Are arts and cultural organizations obviously dead then?

Absolutely not.

The 21st Century Organization.

Fast-forward to 2020 and the pandemic. I’ve written before that I’ve had a front-row seat to a big swath of the creative sector and feared — worried, really — that we aren’t being as creative as the time requires. I described seven ways that I believe our field must change to enable the creativity and resiliency organizations need post-pandemic and beyond. And one of those seven ways I believe we must change is in relationship to our artists. I believe artists must be at the center — of our organizational strategy, our discussions, our governance, our futures — because they are at the center of our creative ability. And it’s creativity we need so desperately now.

So back to the scandal of free content. If you read “Death of the Artist,” you’ll see the in-depth argument, but here’s the thing as I see it: the arts sector and artists didn’t help the problem during the pandemic with its “everything is free” reaction. Deresiewicz describes that even prior to the pandemic, Big Tech created a new standard for distribution of artistic product. And the standard became Free. “You’re ALL creatives!” says YouTube and TikTok. “Let’s all share our creativity with each other on this app!”  Napster really got this new game started, and after seeing a model that reduced the cost of music to free, big tech saw the opportunity and began monetizing free and highly negotiated lower-priced creative content with every click and share and Amazon service. Deresiewicz describes in detail the incredible degradation of the value of creativity that’s taken place over the past 20 years, even as we’re seeing more and more “creativity,” everyday, in real time. On Instagram and Facebook, and TikTok and Snapchat and YouTube and…. And that’s the point. All creativity is not equally valuable, and that which is, should be paid for. Deresiewicz and I agree heartily on this point. But it’s hard work, scaling and supporting creative artistry and business.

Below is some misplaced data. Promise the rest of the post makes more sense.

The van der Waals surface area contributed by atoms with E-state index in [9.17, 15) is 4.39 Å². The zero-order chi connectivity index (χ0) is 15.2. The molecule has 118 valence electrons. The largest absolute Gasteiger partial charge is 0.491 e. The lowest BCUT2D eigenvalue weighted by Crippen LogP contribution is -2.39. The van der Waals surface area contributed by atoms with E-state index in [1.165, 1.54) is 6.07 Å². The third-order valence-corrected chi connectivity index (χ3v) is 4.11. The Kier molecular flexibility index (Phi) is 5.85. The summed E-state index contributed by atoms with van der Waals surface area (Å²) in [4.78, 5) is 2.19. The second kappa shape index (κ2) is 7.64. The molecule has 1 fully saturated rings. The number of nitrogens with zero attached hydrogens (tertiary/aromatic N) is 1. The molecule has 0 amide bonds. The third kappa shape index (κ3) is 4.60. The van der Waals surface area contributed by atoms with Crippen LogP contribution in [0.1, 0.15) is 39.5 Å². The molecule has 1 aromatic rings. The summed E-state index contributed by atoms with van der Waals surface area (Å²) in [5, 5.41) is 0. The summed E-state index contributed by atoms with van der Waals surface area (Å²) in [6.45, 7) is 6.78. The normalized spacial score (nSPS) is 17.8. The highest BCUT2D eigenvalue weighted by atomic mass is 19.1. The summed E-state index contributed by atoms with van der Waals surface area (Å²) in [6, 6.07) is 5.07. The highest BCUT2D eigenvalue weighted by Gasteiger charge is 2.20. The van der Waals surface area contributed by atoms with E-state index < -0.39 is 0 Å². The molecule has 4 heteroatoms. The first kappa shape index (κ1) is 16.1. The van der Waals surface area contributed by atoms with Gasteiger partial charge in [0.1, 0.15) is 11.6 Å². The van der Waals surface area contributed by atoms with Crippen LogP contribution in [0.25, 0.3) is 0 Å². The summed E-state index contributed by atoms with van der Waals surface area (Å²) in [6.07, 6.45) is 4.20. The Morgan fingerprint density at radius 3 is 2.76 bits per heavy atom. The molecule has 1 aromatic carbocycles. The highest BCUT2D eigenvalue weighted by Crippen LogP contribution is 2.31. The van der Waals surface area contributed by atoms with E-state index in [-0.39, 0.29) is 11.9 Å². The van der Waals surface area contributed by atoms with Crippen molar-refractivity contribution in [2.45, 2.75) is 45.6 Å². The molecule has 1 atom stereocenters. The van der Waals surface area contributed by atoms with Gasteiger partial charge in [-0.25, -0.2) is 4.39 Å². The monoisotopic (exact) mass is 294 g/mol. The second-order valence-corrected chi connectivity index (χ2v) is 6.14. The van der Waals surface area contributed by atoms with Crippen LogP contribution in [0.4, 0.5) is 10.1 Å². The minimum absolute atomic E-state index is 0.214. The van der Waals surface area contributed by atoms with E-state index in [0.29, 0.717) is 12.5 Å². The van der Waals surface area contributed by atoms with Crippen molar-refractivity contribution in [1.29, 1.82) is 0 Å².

Photo by Robert Stokoe from Pexels

As Deresiewicz so beautifully says, “The arts ... are ecosystems. That means that major talents, with their lasting, transformational achievements, do not fall out of the sky, that their emergence depends upon a host of other individuals.… It means the institutions (the local club, the 99-seat theater, the indie label, the independent press) can survive only with a critical mass of artists to serve—who rely, in turn, upon the institutions. It means that even small or mediocre projects have their value, because they give creators experience, and maybe a paycheck, so they can stick around and work another day. It means that artists cannot do their work if others can’t as well: the lighting technician, the copy editor, the person who keeps the books….”

All of us, including Bill, know organizations don’t work exclusively for artists. Today’s arts and cultural ecosystem has a group of stakeholders that includes artists. But the bigger problem?  Even with the extraordinary incentive for change because of the twin pandemics of COVID-19 and the increasingly broad recognition of systemic societal racism, today most organizations plan to continue operations based on 20th Century standards. And it’s not only our communities facing the consequences. It’s our artists. Which means it’s our creative fuel.

New Standards for a New Century Organization

But here’s the good news. If fairly compensated and provided sane working conditions; if their voices are moved from silos into the organizational strategy, governance and leadership of organizations; artists and creatives can help create the 21st Century standards that organizations and venues require.  They can help ignite our organizational and community imaginations as we tackle and prepare for our post-pandemic future. A future where communities see the power of creativity and artistry to help enliven and improve education, social justice, housing, policing, the quality of our neighborhoods, and more.

And, duh: artists and creatives help us have good fun, too.

I’m more convinced than ever: we must tap our biggest creative engines for the kind of future our communities and stakeholders deserve.  We must tap our artists.

Let’s not be satisfied with 20th Century dreams.  It’s 2021. We must have 21st Century Organizations with 21st Century dreams. And our artists can help us get there.

I’m interested in dialoging with leaders who want to build this future, one that puts artists at the center. If you are interested in exploring ideas around the 21st Century arts organization, creative sector resilience, and new standards for the arts economy, please join me here for future postings.

Jill S. Robinson CEO | TRG Arts

Jill S. Robinson is CEO of TRG Arts (The Results Group for the Arts), a renowned international, data-driven change agency and a ColoradoBIZ Top 100 Women-Owned Company. As a driving force in the arts and culture sector, Jill has inspired leaders and organizations for more than three decades, and her expertise and counsel are sought out by arts and cultural executives worldwide. Jill believes in the transformative power of arts and culture experiences, and that positive, profound change in the business model of arts organizations leads to artistic innovation that can inspire entire communities.